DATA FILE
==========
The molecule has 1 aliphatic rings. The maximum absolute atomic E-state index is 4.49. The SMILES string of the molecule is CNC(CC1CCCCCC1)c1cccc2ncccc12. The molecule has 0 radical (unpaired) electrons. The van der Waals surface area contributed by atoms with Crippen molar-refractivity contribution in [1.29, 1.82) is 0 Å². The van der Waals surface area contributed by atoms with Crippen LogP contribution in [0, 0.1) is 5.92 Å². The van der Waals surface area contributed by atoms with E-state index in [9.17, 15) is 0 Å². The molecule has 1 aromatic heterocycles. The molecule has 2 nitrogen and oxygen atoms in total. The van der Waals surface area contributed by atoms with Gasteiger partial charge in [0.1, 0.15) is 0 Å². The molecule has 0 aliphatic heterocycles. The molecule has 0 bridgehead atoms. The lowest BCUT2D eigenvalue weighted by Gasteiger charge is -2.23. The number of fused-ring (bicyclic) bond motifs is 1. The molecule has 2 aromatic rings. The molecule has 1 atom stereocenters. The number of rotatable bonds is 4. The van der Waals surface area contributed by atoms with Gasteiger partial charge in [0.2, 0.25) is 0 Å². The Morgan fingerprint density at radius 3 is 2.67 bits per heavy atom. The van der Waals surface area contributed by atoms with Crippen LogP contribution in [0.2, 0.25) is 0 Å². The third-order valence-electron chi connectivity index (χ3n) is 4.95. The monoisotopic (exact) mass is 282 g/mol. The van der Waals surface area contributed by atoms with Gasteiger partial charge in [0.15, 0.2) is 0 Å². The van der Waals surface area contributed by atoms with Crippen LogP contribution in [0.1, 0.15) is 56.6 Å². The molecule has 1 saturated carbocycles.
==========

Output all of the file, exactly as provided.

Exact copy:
The molecule has 1 aliphatic rings. The maximum absolute atomic E-state index is 4.49. The SMILES string of the molecule is CNC(CC1CCCCCC1)c1cccc2ncccc12. The molecule has 0 radical (unpaired) electrons. The van der Waals surface area contributed by atoms with Crippen molar-refractivity contribution in [1.29, 1.82) is 0 Å². The van der Waals surface area contributed by atoms with Crippen LogP contribution in [0, 0.1) is 5.92 Å². The van der Waals surface area contributed by atoms with E-state index in [9.17, 15) is 0 Å². The molecule has 1 aromatic heterocycles. The molecule has 2 nitrogen and oxygen atoms in total. The van der Waals surface area contributed by atoms with Gasteiger partial charge in [0.1, 0.15) is 0 Å². The molecule has 0 aliphatic heterocycles. The molecule has 0 bridgehead atoms. The lowest BCUT2D eigenvalue weighted by Gasteiger charge is -2.23. The number of fused-ring (bicyclic) bond motifs is 1. The molecule has 2 aromatic rings. The molecule has 1 atom stereocenters. The number of rotatable bonds is 4. The van der Waals surface area contributed by atoms with Gasteiger partial charge in [0.2, 0.25) is 0 Å². The Morgan fingerprint density at radius 3 is 2.67 bits per heavy atom. The van der Waals surface area contributed by atoms with Crippen LogP contribution in [0.2, 0.25) is 0 Å². The third-order valence-electron chi connectivity index (χ3n) is 4.95. The monoisotopic (exact) mass is 282 g/mol. The van der Waals surface area contributed by atoms with Gasteiger partial charge in [0.15, 0.2) is 0 Å². The van der Waals surface area contributed by atoms with Crippen LogP contribution in [0.1, 0.15) is 56.6 Å². The molecule has 1 saturated carbocycles.